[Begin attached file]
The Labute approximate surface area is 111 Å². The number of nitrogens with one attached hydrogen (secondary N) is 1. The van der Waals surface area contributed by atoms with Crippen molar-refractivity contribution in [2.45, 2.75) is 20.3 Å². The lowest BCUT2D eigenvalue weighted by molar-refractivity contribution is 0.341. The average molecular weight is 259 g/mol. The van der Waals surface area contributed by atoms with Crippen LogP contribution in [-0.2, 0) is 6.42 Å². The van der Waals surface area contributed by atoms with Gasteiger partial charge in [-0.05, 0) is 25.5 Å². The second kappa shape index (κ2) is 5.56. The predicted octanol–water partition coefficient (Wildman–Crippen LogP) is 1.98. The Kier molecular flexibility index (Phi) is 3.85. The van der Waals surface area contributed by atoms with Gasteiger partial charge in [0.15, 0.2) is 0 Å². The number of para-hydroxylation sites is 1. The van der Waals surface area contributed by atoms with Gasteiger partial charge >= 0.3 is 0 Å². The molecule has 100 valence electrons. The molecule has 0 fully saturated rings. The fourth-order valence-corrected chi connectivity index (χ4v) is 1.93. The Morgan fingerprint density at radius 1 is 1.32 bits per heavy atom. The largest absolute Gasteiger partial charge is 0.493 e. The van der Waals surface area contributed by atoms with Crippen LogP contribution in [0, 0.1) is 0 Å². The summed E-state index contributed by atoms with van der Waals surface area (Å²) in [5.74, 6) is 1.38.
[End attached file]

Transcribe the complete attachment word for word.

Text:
The Labute approximate surface area is 111 Å². The number of nitrogens with one attached hydrogen (secondary N) is 1. The van der Waals surface area contributed by atoms with Crippen molar-refractivity contribution in [2.45, 2.75) is 20.3 Å². The lowest BCUT2D eigenvalue weighted by molar-refractivity contribution is 0.341. The average molecular weight is 259 g/mol. The van der Waals surface area contributed by atoms with Crippen LogP contribution in [-0.2, 0) is 6.42 Å². The van der Waals surface area contributed by atoms with Gasteiger partial charge in [-0.05, 0) is 25.5 Å². The second kappa shape index (κ2) is 5.56. The predicted octanol–water partition coefficient (Wildman–Crippen LogP) is 1.98. The Kier molecular flexibility index (Phi) is 3.85. The van der Waals surface area contributed by atoms with Gasteiger partial charge in [0.15, 0.2) is 0 Å². The number of para-hydroxylation sites is 1. The van der Waals surface area contributed by atoms with Gasteiger partial charge >= 0.3 is 0 Å². The molecule has 100 valence electrons. The molecule has 0 fully saturated rings. The fourth-order valence-corrected chi connectivity index (χ4v) is 1.93. The Morgan fingerprint density at radius 1 is 1.32 bits per heavy atom. The largest absolute Gasteiger partial charge is 0.493 e. The van der Waals surface area contributed by atoms with Crippen LogP contribution in [0, 0.1) is 0 Å². The summed E-state index contributed by atoms with van der Waals surface area (Å²) in [5.74, 6) is 1.38.